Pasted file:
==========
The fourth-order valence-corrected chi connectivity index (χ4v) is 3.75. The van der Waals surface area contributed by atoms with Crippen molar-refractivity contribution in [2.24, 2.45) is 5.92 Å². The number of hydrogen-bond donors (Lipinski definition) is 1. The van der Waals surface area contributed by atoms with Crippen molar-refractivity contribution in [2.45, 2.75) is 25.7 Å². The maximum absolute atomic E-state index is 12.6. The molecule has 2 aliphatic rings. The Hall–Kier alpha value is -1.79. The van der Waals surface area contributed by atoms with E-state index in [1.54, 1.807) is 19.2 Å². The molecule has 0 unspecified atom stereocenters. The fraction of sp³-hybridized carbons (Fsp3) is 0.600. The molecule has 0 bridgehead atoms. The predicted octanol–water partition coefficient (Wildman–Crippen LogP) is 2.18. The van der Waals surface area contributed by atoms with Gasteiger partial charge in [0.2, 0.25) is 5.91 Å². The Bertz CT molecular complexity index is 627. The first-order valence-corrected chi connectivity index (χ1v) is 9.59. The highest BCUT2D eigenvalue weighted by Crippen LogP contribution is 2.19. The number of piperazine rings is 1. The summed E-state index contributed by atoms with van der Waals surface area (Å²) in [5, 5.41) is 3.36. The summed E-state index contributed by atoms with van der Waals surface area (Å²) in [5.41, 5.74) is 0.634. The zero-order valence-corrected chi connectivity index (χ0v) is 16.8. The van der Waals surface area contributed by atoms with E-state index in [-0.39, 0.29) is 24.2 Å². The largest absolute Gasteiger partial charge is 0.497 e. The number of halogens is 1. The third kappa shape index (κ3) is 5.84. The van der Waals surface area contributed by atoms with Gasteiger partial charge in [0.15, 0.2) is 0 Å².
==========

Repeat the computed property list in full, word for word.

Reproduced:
The fourth-order valence-corrected chi connectivity index (χ4v) is 3.75. The van der Waals surface area contributed by atoms with Crippen molar-refractivity contribution in [2.24, 2.45) is 5.92 Å². The number of hydrogen-bond donors (Lipinski definition) is 1. The van der Waals surface area contributed by atoms with Crippen molar-refractivity contribution in [2.45, 2.75) is 25.7 Å². The maximum absolute atomic E-state index is 12.6. The molecule has 2 aliphatic rings. The Hall–Kier alpha value is -1.79. The van der Waals surface area contributed by atoms with E-state index in [1.54, 1.807) is 19.2 Å². The molecule has 0 unspecified atom stereocenters. The fraction of sp³-hybridized carbons (Fsp3) is 0.600. The molecule has 0 bridgehead atoms. The predicted octanol–water partition coefficient (Wildman–Crippen LogP) is 2.18. The van der Waals surface area contributed by atoms with Gasteiger partial charge in [0.2, 0.25) is 5.91 Å². The Bertz CT molecular complexity index is 627. The first-order valence-corrected chi connectivity index (χ1v) is 9.59. The highest BCUT2D eigenvalue weighted by Crippen LogP contribution is 2.19. The number of piperazine rings is 1. The summed E-state index contributed by atoms with van der Waals surface area (Å²) in [5, 5.41) is 3.36. The summed E-state index contributed by atoms with van der Waals surface area (Å²) in [5.41, 5.74) is 0.634. The zero-order valence-corrected chi connectivity index (χ0v) is 16.8. The van der Waals surface area contributed by atoms with E-state index in [-0.39, 0.29) is 24.2 Å². The largest absolute Gasteiger partial charge is 0.497 e. The number of halogens is 1. The third kappa shape index (κ3) is 5.84. The van der Waals surface area contributed by atoms with Gasteiger partial charge in [0.15, 0.2) is 0 Å².